Interplay recently re-released 13 of SSI’s old ‘gold box’ games for the PC under the name ‘GameFest’ with a bargain basement MSRP of $10. Infogrames will be taking one of these classics to the Game Boy Advance for a new audience. Dungeons & Dragons: Eye of the Beholder will receive a slight visual upgrade for its GBA port but will still be sold at full cartridge price. Are players willing to purchase a dungeon crawler that’s over 10 years old just for portability when the entire collection is available for a fraction of the cost on a different platform? Infrogrames hopes so.
Players looking for the overhead view of modern GBA RPGs such as Breath of Fire and Golden Sun may be disappointed with this remade classic. Those who enjoy crawling through dungeons in a 1st person view a la Might and Magic will feel right at home with Eye of the Beholder. Despite initial similarities, the game’s combat system does not follow suit with the M&M series, shifting to a 3rd person isometric view during battle instead. Visually, things haven’t fared quite as well as SSI would have hoped. The VGA era is over and Eye of the Beholder’s graphics aren’t just nostalgic, they’re ancient. What has yet to be seen is if Pronto will use the animation present in the Sega CD version of the game or stick with the text windows of the dated PC original.
Even though the game carries the Dungeons and Dragons name, the story does not appear to be the strong point of Eye of the Beholder. The plot simply calls for a party to enter the sewers under the city of Waterdeep and kill the Beholder crime lord, Xanathar. Of course there is a good deal to do in between entering the sewers and fighting Xanathar. Most of it just happens to be killing anything and everything in sight.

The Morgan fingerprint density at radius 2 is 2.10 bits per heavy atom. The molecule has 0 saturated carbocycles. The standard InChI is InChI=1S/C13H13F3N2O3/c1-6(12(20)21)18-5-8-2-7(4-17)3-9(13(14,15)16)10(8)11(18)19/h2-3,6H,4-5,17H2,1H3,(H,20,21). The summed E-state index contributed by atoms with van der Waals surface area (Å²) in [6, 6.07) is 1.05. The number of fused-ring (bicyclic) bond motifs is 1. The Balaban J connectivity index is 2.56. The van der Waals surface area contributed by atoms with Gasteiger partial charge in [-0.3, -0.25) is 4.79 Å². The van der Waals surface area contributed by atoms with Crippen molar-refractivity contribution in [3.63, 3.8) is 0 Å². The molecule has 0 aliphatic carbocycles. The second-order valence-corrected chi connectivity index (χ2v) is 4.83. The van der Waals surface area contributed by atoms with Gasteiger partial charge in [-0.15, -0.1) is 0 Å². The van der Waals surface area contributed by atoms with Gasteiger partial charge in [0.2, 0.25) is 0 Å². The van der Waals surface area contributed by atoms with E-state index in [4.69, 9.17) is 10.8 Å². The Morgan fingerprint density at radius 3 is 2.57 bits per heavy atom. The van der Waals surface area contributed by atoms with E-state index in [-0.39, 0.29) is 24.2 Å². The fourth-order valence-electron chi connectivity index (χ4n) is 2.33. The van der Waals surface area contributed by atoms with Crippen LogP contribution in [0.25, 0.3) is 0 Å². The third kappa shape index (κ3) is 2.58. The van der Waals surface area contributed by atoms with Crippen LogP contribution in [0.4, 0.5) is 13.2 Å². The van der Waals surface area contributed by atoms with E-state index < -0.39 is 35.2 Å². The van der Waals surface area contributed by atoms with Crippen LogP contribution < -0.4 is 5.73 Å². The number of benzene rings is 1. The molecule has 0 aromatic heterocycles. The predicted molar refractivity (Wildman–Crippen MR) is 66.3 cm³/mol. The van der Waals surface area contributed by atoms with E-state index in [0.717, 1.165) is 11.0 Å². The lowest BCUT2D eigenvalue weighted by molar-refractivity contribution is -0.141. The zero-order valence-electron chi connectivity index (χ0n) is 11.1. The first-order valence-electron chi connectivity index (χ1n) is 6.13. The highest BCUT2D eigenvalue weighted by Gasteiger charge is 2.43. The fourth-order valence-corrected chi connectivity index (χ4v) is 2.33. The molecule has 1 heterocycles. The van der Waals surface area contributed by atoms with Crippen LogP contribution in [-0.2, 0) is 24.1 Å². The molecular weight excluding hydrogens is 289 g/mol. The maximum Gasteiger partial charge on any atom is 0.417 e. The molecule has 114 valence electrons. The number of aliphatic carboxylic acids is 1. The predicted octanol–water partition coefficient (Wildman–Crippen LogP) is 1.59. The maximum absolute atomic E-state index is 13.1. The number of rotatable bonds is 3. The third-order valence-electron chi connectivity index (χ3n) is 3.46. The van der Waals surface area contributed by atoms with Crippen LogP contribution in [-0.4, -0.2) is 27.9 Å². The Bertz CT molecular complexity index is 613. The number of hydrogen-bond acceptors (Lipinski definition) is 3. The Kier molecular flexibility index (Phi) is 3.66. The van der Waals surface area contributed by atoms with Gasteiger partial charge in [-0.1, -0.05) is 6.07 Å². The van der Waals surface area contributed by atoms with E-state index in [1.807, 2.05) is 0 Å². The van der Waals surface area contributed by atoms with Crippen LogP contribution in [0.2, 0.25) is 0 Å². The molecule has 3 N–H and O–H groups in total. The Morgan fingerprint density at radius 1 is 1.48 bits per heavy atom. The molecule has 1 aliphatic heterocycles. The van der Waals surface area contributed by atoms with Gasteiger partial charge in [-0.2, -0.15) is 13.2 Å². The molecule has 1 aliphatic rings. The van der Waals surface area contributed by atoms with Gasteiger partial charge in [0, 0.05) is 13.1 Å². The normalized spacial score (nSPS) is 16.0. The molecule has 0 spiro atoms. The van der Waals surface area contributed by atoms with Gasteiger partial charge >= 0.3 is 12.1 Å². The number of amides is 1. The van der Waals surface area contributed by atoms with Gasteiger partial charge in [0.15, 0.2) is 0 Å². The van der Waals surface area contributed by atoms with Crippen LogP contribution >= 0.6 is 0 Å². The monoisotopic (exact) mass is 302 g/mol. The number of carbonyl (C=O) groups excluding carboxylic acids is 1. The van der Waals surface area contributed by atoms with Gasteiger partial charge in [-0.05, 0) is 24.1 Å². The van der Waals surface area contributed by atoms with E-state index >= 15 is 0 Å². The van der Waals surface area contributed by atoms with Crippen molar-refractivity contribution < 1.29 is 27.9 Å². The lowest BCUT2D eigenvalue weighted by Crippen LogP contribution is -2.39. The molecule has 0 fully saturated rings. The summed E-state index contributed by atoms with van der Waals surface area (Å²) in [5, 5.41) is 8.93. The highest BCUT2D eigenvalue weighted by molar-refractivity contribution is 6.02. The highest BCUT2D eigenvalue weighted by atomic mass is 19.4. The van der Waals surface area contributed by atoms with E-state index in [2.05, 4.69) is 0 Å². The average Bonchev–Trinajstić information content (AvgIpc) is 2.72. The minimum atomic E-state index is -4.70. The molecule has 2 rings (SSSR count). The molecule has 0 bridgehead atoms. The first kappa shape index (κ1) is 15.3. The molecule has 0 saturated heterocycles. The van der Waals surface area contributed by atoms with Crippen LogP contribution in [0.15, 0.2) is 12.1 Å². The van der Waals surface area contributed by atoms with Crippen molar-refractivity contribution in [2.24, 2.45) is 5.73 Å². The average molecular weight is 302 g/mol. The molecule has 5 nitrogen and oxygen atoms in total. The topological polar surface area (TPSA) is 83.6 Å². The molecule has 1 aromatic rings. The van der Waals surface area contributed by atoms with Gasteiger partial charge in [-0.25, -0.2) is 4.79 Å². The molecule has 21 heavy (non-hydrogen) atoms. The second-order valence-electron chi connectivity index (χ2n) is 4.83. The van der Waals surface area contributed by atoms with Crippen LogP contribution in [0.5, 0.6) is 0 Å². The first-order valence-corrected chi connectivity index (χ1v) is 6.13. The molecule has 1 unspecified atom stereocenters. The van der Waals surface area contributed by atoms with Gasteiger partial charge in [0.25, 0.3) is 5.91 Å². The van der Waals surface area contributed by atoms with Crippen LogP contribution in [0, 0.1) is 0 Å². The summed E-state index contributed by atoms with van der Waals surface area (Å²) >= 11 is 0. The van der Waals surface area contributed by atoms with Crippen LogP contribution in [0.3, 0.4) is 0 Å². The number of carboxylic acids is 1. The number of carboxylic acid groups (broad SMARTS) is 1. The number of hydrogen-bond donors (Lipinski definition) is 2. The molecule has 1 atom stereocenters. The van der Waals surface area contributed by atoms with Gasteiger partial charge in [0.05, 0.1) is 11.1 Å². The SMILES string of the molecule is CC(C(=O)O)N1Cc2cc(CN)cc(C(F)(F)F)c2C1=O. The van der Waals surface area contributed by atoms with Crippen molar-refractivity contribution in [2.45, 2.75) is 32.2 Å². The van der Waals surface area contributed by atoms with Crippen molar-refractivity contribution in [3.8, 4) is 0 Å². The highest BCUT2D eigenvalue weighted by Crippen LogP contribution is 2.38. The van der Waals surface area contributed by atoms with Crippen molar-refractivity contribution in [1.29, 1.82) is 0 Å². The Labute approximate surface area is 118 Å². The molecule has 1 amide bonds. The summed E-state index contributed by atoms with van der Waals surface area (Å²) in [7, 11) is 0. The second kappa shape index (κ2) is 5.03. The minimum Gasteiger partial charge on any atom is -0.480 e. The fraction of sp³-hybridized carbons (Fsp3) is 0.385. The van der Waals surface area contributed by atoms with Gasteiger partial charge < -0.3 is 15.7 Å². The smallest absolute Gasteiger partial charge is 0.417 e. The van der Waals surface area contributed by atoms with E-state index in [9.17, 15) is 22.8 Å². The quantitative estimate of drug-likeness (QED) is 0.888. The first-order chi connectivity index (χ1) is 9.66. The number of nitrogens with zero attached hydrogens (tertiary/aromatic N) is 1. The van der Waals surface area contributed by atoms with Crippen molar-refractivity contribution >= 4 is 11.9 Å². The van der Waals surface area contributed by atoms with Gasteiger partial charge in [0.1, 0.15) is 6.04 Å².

Eye of the Beholder was originally built to be played with a mouse and it has yet to be seen if Pronto can pull off controlling the characters with a joypad. One of the more promising aspects of the game can be seen during player character creation. Just like the old pen and paper role-playing games, including the more recent Baldur’s Gate and Infinity Engine games, you can roll your character up any way you like. One of the most interesting portions of the game is how you can recruit new members into your party. For example, if you find a skeleton in the middle of the sewers and you have a cleric in your party, just cast a resurrection spell and you have an instant party member. No problem! The gameplay engine works exactly like the rules found in Dungeons and Dragons 2nd Edition.
Eye of the Beholder is a prime example of an excellent, yet simplistic, game in this genre. Gamers who grew up with the PlayStation instead of the 386 may be put-off by the game’s ancient graphics and limited plot, but those who can truly call themselves ‘old-school’ may enjoy the nostalgic romp. Eye of the Beholder is set for a Winter 2002 release on the Game Boy Advance courtesy of Infogrames.
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